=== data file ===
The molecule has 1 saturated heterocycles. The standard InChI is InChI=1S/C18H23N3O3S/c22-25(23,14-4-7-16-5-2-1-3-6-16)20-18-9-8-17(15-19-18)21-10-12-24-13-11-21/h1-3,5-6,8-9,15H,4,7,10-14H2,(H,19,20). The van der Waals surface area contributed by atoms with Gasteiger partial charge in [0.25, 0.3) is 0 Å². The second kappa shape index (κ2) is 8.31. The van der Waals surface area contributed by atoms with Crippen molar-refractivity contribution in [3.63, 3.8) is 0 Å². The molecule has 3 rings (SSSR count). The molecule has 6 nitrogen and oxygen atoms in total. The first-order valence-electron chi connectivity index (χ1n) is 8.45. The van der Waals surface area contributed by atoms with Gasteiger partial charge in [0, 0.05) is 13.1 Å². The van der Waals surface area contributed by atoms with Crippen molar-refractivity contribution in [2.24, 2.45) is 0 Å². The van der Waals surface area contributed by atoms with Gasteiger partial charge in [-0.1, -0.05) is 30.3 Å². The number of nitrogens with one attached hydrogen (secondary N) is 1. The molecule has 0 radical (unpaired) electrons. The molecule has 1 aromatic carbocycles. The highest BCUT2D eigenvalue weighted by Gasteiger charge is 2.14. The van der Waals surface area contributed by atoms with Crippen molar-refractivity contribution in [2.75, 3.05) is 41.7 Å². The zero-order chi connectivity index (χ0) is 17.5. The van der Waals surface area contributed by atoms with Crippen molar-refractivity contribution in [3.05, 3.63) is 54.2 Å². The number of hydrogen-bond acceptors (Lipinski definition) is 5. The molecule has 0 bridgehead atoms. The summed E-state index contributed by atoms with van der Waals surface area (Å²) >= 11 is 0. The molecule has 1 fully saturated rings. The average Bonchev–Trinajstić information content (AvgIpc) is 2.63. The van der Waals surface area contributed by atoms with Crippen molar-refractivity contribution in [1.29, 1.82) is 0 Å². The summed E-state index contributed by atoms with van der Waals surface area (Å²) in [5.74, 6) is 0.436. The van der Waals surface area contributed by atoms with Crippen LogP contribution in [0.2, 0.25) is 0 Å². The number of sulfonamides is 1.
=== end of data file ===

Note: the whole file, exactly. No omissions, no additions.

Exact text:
The molecule has 1 saturated heterocycles. The standard InChI is InChI=1S/C18H23N3O3S/c22-25(23,14-4-7-16-5-2-1-3-6-16)20-18-9-8-17(15-19-18)21-10-12-24-13-11-21/h1-3,5-6,8-9,15H,4,7,10-14H2,(H,19,20). The van der Waals surface area contributed by atoms with Gasteiger partial charge in [0.25, 0.3) is 0 Å². The second kappa shape index (κ2) is 8.31. The van der Waals surface area contributed by atoms with Crippen molar-refractivity contribution in [3.63, 3.8) is 0 Å². The molecule has 3 rings (SSSR count). The molecule has 6 nitrogen and oxygen atoms in total. The first-order valence-electron chi connectivity index (χ1n) is 8.45. The van der Waals surface area contributed by atoms with Gasteiger partial charge in [0, 0.05) is 13.1 Å². The van der Waals surface area contributed by atoms with Crippen molar-refractivity contribution in [2.24, 2.45) is 0 Å². The van der Waals surface area contributed by atoms with Gasteiger partial charge in [-0.1, -0.05) is 30.3 Å². The number of nitrogens with one attached hydrogen (secondary N) is 1. The molecule has 0 radical (unpaired) electrons. The molecule has 1 aromatic carbocycles. The highest BCUT2D eigenvalue weighted by Gasteiger charge is 2.14. The van der Waals surface area contributed by atoms with Crippen molar-refractivity contribution in [2.75, 3.05) is 41.7 Å². The zero-order chi connectivity index (χ0) is 17.5. The van der Waals surface area contributed by atoms with Crippen molar-refractivity contribution in [3.05, 3.63) is 54.2 Å². The number of hydrogen-bond acceptors (Lipinski definition) is 5. The molecule has 0 bridgehead atoms. The summed E-state index contributed by atoms with van der Waals surface area (Å²) >= 11 is 0. The molecule has 1 fully saturated rings. The average Bonchev–Trinajstić information content (AvgIpc) is 2.63. The van der Waals surface area contributed by atoms with Crippen molar-refractivity contribution in [1.29, 1.82) is 0 Å². The summed E-state index contributed by atoms with van der Waals surface area (Å²) in [5.74, 6) is 0.436. The van der Waals surface area contributed by atoms with Crippen LogP contribution in [0.2, 0.25) is 0 Å². The number of sulfonamides is 1.